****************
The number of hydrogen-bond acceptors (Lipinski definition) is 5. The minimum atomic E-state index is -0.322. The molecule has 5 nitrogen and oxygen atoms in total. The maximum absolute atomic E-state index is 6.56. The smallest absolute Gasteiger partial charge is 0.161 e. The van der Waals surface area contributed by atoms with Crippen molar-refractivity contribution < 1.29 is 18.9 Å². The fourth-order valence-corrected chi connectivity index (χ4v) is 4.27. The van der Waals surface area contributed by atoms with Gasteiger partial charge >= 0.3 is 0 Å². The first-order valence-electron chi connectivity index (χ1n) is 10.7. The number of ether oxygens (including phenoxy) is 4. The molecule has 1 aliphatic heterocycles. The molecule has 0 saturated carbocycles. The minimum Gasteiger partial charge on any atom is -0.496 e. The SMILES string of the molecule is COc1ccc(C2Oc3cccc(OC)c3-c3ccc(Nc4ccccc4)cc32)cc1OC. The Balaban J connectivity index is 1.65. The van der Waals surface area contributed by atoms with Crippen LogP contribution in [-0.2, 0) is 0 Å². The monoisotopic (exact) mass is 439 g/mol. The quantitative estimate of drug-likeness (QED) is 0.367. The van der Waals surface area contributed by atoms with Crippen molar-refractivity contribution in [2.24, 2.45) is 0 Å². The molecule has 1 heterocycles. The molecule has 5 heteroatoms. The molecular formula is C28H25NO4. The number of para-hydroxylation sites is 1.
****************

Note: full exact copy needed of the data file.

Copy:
The number of hydrogen-bond acceptors (Lipinski definition) is 5. The minimum atomic E-state index is -0.322. The molecule has 5 nitrogen and oxygen atoms in total. The maximum absolute atomic E-state index is 6.56. The smallest absolute Gasteiger partial charge is 0.161 e. The van der Waals surface area contributed by atoms with Crippen molar-refractivity contribution < 1.29 is 18.9 Å². The fourth-order valence-corrected chi connectivity index (χ4v) is 4.27. The van der Waals surface area contributed by atoms with Gasteiger partial charge >= 0.3 is 0 Å². The first-order valence-electron chi connectivity index (χ1n) is 10.7. The number of ether oxygens (including phenoxy) is 4. The molecule has 1 aliphatic heterocycles. The molecule has 0 saturated carbocycles. The minimum Gasteiger partial charge on any atom is -0.496 e. The SMILES string of the molecule is COc1ccc(C2Oc3cccc(OC)c3-c3ccc(Nc4ccccc4)cc32)cc1OC. The Balaban J connectivity index is 1.65. The van der Waals surface area contributed by atoms with Crippen LogP contribution in [-0.2, 0) is 0 Å². The monoisotopic (exact) mass is 439 g/mol. The quantitative estimate of drug-likeness (QED) is 0.367. The van der Waals surface area contributed by atoms with Crippen molar-refractivity contribution in [2.24, 2.45) is 0 Å². The molecule has 1 heterocycles. The molecule has 5 heteroatoms. The molecular formula is C28H25NO4. The number of para-hydroxylation sites is 1.